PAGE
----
Sometimes he imagined climbing his family tree back to the times of his ancestors in east Kengtang, China. He would meet his great-great-great grandmother, the person who made the first custard tart, after the kitchen master god Chàu-Kun sent the recipe to her in a dream.  Ah Xiang could not accept it if anyone would say that our custard tart was only the people of Hong Kong’s adaptation of a Portuguese custard pie. He would not take the side of an historical possibility that threatened the purity of this recipe. And why would anyone want to question his belief anyways?

“No white men can make good cakes!” said Ah Xiang. This was despite the fact that he had never tried any European cake.

Some years after Ah Li had left him, the custard tarts were missing from the family parties. Ah Xiang did not feel like making them anymore. The Chinese New Year and sangjit celebrations were no longer held at his house, but rather at Ah Seh’s in the Kebon Jeruk area, where the living room and parking space are wider. The title of “principal house”, which signifies the house of the first generation, was ignored. At first Ah Xiang still regularly attended the events at her sister’s house, picked up by his niece with a car. But year after year he felt increasingly like an outsider amid the hilarity of his own extended family. Finally, he decided not to join the family gatherings anymore. He preferred being alone all year long at his house. Nobody visited him. He only went out to pay the water, electricity and telephone bills; and bought meals at the local food stalls. Most of the time he just sat on a chair on the terrace, watching the orange trees.

Why hasn’t anyone showed up? Ah Xiang thought.

Ah Xiang also decided not to take a bath or clean the house anymore. He thought, why should I take care of things that everyone ignores? His bad odor grew stronger and stronger. Nobody could stand being anywhere near him. His brothers and sisters were caught between pitying him and being disgusted by him, but the latter sentiment seemed to be stronger. They saw Ah Xiang’s behavior as his way of seeking attention. As a result, they cared less.

Whenever Ah Xiang heard the sound of a car approaching his house, he often thought it was one of his siblings coming to pay him a visit. But most of the time he was wrong. Then he would heave a deep sigh, watching the car pass by in front of his house.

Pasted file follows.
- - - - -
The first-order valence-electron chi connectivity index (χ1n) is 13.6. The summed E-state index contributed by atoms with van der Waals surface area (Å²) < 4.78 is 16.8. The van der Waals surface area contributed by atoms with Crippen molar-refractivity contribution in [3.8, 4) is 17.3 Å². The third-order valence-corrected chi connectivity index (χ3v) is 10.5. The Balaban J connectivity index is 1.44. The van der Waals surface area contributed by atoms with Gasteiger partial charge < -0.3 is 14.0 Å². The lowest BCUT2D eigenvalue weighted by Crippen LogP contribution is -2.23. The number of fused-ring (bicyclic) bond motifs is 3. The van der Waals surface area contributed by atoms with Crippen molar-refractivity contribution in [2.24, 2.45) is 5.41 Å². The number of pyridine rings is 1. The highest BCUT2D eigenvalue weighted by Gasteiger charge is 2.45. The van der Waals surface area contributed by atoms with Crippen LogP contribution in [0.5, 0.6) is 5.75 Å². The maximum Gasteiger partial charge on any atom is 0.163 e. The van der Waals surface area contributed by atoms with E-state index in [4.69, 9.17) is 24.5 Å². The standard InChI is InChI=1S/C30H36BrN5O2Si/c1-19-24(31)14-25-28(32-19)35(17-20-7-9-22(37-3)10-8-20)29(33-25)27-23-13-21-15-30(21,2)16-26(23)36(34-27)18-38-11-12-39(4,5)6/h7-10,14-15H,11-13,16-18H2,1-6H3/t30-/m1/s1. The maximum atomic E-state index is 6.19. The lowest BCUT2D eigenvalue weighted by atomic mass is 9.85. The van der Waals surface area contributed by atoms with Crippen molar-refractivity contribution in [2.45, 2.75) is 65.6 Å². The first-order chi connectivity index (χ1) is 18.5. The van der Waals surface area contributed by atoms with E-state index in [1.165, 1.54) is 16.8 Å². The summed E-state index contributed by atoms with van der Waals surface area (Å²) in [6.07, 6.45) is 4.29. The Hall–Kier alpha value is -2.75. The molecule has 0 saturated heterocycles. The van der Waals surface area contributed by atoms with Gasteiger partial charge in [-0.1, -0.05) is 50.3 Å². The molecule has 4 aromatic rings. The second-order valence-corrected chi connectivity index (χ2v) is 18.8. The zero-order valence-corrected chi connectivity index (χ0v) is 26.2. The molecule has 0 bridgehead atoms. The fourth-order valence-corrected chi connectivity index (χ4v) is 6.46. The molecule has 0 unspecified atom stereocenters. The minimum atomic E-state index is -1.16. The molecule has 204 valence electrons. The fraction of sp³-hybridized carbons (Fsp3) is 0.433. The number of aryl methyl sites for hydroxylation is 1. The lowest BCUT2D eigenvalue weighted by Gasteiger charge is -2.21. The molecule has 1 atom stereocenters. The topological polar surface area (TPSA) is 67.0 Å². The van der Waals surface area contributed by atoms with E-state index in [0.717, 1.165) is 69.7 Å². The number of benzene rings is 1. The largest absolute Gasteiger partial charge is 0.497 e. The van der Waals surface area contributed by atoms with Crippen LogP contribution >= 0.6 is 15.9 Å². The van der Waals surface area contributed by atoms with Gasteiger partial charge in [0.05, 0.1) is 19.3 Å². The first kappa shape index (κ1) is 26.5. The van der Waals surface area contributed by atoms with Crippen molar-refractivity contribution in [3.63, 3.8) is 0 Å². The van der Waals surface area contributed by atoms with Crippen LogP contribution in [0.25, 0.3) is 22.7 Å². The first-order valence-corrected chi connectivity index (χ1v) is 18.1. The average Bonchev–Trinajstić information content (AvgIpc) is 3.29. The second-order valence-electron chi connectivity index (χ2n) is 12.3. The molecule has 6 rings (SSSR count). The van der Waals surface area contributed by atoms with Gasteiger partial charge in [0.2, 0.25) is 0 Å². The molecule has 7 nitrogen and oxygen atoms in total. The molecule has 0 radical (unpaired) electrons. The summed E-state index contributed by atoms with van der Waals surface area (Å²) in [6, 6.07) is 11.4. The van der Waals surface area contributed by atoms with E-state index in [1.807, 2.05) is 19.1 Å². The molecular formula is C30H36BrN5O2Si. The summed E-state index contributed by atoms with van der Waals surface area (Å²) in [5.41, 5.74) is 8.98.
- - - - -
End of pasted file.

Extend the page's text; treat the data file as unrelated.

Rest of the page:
One evening, after he had not bathed for months, Ah Xiang’s heart was filled with hope as he heard Li Hwa calling him from the fence of the house.

Li Hwa did not share a person’s expiration time easily, instead, she would keep it to herself. One would have to coax her for hours so that she would tell.

“Telling you about something like this is inappropriate,” said Li Hwa.

“If you have been given the gift to reveal the secret of the sky, that means you do have the right,” said Ah Xiang.

Although her ability sounded very powerful, Li Hwa told one’s time of death in an unceremonial way. She would simply need to close her eyes for some time. That way, she explained, she could let her consciousness wander in the sky, enter Giam Lo Ong’s palace over the cluster of clouds, pass through a long hallway with stacks of parchment scrolls on racks lining both sides, then stop in a small wooden-floored room: where a painting of a dragon and a phoenix hung on the wall and a gold-covered book sat on a table. She could look in that book for the name of a person whose time of death she wanted to know. The pages would turn by themselves as she wanted.

How he would die, Ah Xiang did not need to question. He thought he would perish due to his deteriorating health. He often vomited for no clear reason, then he would gasp and grow completely weak after eating. Yet, he had never consulted a doctor even once.

“In a month’s time, I will die!” said Ah Xiang when he was on the phone with Ah Li, reminding him about Li Hwa’s prophecy.

Koh, you better not believe Li Hwa, she only talks bullshit. If she is indeed a clairvoyant, why is her life so difficult now?” asked Ah Li.

“What does ‘bullshit’ mean?”

 

AFTER HE FOUND out about his time of death, Ah Xiang started thinking of making a simple celebration. Chinese New Year comes every year, while death is a one-off happening (at least in one lifetime). Death is more worth celebrating, Ah Xiang thought. Thus, some days before the D-day, he started preparing custard tart batter. During one day he prepared eight tarts. Eight, he thought, is a lucky number. After baking the tarts, he waited until they cooled down and set, then stored them in the fridge. On the D-day, he would simply bring the tarts to the living room.

“Ah Li and Ah San must be the ones who miss my custard tart the most,” said Ah Xiang, cutting each tart into eight slices. He was tracing every member of the extended family, guessing who would come to his funeral. He wished that everybody would. But then he wondered if they would cry and pray for him? Or maybe they would come only out of courtesy? Isn’t it a stock reason for people to attend many kinds of events in this world?

Will they come today?

As time went by, Ah Xiang grew worried. He could no longer stand lying on his bed, watching the dull yellow walls of his bedroom and the 1995 calender with the photo of a white girl in a bikini that he had left hanging there since that year. He started wondering, it’s already late afternoon, but why haven’t his siblings come to see him off? Not even news from Li Hwa.